- Associated Press - Tuesday, February 11, 2014
Family: US hospital wants Pakistani patient out

MINNEAPOLIS (AP) - The family of an exchange student from Pakistan who has been comatose since a November crash is trying to prevent a Minnesota hospital from sending him back to his home country.

Muhammad Shahzaib Bajwa, 20, was spending a semester in an exchange program at the University of Wisconsin-Superior. On Nov. 13, he and his friends were driving back there from Minneapolis when their car struck a deer, his brother, Shahraiz Bajwa, told The Associated Press on Tuesday.

Shahzaib Bajwa suffered severe facial fractures but was talking when he arrived at a hospital in Cloquet. He choked on blood there and went into cardiac arrest, but was resuscitated and transferred to Essentia Health-St. Mary’s Medical Center in Duluth, his brother said.

The anthropology and sociology major suffered brain damage from the heart attack and remains comatose. Though he can open his eyes, squeeze his mother’s hand, shrug his shoulders and has some movement in his legs, doctors have told the family it’ll take a couple more years to find out how much more the 20-year-old will recover, Shahraiz Bajwa said.

A hospital spokeswoman said Shahzaib Bajwa won’t be able to stay in the country legally after his student visa expires Feb. 28. Essentia has pressured the Bajwa family to sign consent forms to return the man to Pakistan, a flight that would take 24 hours, Shahraiz Bajwa said.

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DNR: Minn. mining laws will protect public

ST. PAUL, Minn. (AP) - State mining regulators says Minnesota laws are strong enough to protect future generations from bankruptcies and cleanup costs from copper mines proposed for the Iron Range.

A Minnesota House committee held the first legislative hearing Tuesday on a proposal by PolyMet Mining to build the state’s first copper-nickel mine.

Officials say they are reviewing some 200 mines around the country that have agreements to ensure that environmental calamities, defaults and prolonged water treatment will be paid for by mine owners and operators, not taxpayers.

Jess Richards, director of lands and minerals for the Department of Natural Resources, says the rules “are robust and adequate to protect Minnesotans.”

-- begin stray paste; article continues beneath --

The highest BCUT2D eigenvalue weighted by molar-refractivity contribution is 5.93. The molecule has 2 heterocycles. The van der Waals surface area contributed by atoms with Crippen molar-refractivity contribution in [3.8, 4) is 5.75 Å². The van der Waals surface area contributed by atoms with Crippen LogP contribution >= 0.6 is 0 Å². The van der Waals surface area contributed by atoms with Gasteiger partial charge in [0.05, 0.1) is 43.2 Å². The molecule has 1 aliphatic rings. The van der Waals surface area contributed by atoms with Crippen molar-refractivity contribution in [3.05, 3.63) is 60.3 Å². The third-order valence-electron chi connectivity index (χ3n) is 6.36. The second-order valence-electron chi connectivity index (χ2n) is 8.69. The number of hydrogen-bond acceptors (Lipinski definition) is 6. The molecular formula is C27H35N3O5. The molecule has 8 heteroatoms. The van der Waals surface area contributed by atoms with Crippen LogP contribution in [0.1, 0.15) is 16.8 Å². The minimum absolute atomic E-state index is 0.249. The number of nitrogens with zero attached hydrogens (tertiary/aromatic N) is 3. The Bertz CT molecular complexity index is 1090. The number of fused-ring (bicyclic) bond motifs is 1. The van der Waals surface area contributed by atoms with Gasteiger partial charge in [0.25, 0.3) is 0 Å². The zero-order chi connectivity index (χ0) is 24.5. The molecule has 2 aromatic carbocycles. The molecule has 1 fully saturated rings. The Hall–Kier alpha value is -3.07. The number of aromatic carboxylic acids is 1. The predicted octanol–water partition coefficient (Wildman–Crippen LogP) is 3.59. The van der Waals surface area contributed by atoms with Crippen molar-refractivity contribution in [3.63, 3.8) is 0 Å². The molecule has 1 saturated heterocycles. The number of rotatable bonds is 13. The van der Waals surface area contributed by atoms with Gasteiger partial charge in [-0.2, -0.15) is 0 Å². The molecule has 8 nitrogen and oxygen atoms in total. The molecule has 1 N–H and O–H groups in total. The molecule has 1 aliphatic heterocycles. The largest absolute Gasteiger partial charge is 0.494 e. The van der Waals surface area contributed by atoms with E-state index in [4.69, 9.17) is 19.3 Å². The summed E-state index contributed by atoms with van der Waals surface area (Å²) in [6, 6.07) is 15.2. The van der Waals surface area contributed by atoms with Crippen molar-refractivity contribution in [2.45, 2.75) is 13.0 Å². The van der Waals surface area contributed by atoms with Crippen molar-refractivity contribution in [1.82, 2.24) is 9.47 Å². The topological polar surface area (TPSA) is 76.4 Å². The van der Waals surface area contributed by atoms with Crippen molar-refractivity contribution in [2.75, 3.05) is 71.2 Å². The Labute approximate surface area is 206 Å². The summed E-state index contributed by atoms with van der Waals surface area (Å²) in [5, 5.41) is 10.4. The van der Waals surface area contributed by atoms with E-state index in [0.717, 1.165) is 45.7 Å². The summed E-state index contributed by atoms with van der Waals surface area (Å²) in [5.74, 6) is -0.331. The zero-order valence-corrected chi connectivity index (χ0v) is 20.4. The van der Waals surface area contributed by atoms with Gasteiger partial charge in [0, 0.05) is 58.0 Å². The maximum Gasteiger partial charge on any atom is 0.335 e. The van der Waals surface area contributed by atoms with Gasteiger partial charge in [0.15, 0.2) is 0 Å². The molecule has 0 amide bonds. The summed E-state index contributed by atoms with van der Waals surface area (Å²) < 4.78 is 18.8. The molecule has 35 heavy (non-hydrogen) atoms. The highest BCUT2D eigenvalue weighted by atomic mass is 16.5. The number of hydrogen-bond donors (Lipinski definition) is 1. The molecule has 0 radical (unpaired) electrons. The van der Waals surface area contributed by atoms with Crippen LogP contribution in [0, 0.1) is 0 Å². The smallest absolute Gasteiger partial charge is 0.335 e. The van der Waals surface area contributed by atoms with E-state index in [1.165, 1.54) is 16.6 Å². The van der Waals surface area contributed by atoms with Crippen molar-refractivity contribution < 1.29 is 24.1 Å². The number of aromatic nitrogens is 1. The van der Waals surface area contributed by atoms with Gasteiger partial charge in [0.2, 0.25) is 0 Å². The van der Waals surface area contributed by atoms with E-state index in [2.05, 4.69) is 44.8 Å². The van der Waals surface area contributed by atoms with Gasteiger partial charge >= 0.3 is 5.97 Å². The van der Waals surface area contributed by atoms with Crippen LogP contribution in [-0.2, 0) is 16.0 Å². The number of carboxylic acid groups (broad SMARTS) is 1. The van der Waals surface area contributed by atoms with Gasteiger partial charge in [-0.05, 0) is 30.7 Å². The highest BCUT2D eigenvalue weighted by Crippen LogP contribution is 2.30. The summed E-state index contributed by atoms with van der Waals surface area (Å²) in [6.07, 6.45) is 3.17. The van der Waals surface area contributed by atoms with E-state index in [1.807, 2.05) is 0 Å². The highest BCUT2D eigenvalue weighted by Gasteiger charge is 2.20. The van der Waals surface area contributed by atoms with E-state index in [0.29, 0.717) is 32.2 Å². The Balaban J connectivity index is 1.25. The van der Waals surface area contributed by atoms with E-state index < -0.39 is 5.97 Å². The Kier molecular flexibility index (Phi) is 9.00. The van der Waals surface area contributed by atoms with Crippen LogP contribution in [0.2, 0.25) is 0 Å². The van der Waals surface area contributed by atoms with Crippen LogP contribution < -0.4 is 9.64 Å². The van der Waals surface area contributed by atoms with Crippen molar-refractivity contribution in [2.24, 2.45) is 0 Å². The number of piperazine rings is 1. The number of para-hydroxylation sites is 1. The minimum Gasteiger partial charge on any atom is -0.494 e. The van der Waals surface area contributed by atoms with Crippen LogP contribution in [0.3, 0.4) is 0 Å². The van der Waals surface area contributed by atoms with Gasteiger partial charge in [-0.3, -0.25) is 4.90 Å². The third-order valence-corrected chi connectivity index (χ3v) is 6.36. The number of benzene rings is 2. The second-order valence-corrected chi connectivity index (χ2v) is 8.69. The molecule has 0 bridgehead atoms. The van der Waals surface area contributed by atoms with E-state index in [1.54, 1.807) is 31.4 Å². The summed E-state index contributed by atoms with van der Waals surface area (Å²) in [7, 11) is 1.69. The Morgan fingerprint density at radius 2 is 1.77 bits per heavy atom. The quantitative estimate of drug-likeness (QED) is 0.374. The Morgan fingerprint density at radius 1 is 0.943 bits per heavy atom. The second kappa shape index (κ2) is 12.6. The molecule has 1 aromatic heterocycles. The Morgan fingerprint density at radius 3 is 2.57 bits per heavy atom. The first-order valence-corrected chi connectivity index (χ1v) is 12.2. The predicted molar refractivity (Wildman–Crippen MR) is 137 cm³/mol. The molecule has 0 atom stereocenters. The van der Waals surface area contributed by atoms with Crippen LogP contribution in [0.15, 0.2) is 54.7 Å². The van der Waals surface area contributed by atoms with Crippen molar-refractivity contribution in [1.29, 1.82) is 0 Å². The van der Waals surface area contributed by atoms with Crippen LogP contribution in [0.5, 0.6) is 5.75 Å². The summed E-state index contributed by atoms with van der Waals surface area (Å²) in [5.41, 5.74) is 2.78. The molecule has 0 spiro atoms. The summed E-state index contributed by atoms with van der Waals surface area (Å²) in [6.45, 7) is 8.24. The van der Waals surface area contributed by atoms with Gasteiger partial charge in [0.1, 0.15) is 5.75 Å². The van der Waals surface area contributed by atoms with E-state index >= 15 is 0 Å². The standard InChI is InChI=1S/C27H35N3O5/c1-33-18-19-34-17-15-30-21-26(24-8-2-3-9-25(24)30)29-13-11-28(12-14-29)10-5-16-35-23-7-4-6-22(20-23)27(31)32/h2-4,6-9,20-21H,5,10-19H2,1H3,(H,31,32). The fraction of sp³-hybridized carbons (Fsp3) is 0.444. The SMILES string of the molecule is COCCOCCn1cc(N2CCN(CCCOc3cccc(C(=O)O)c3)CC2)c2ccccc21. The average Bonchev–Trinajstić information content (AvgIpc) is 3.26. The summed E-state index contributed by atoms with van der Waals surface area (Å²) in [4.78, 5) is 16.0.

The Star Tribune (http://strib.mn/1iN2xX0http://strib.mn/1iN2xX0 ) reports nearly two-dozen others were to testify, including representatives from American Indian tribes, environmental groups and the mining industry.

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Target pays $27K fine for air quality violations

MINNEAPOLIS (AP) - State pollution control officials say Target Corp. has paid a $27,500 fine for air quality violations at two facilities in Minnesota.

The Minnesota Pollution Control Agency says the Minneapolis-based retail giant also took corrective action after being alerted that diesel generators in Brooklyn Park and Elk River were producing excessive air emissions.

The agency determined that Target failed to obtain state air emissions permits for the generators, which were installed to help provide electricity at Target’s Brooklyn Park office campus and Elk River data center.

The Star Tribune (http://strib.mn/1nsDkRYhttp://strib.mn/1nsDkRY ) reports technical miscalculations caused the company to underestimate nitrogen oxide emissions. Nitrogen oxide can cause respiratory problems and contribute to acid rain.

Target brought the compliance problems to the agency’s attention. Under the agreement, the company did not acknowledge any wrongdoing.

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Dayton wants money to help students pay for lunch

ST. PAUL, Minn. (AP) - Gov. Mark Dayton says the state should provide additional funding to ensure all Minnesota schoolchildren have access to lunch after a report found some districts deny it.

Dayton says Tuesday that no Minnesota student should be blocked from having a healthy lunch. A report released a day earlier by Mid-Minnesota Legal Aid found 46 school districts have policies denying lunch to students who don’t have sufficient funds to pay for meals.

The report found in some districts, lunchroom workers threw meals in the trash if students couldn’t pay.

Dayton says he will propose spending $3.5 million to help districts cover lunch costs for students who can’t pay. In addition, his education commissioner has urged districts to take steps necessary in order to make sure all students receive a lunch.

Copyright © 2016 The Washington Times, LLC.

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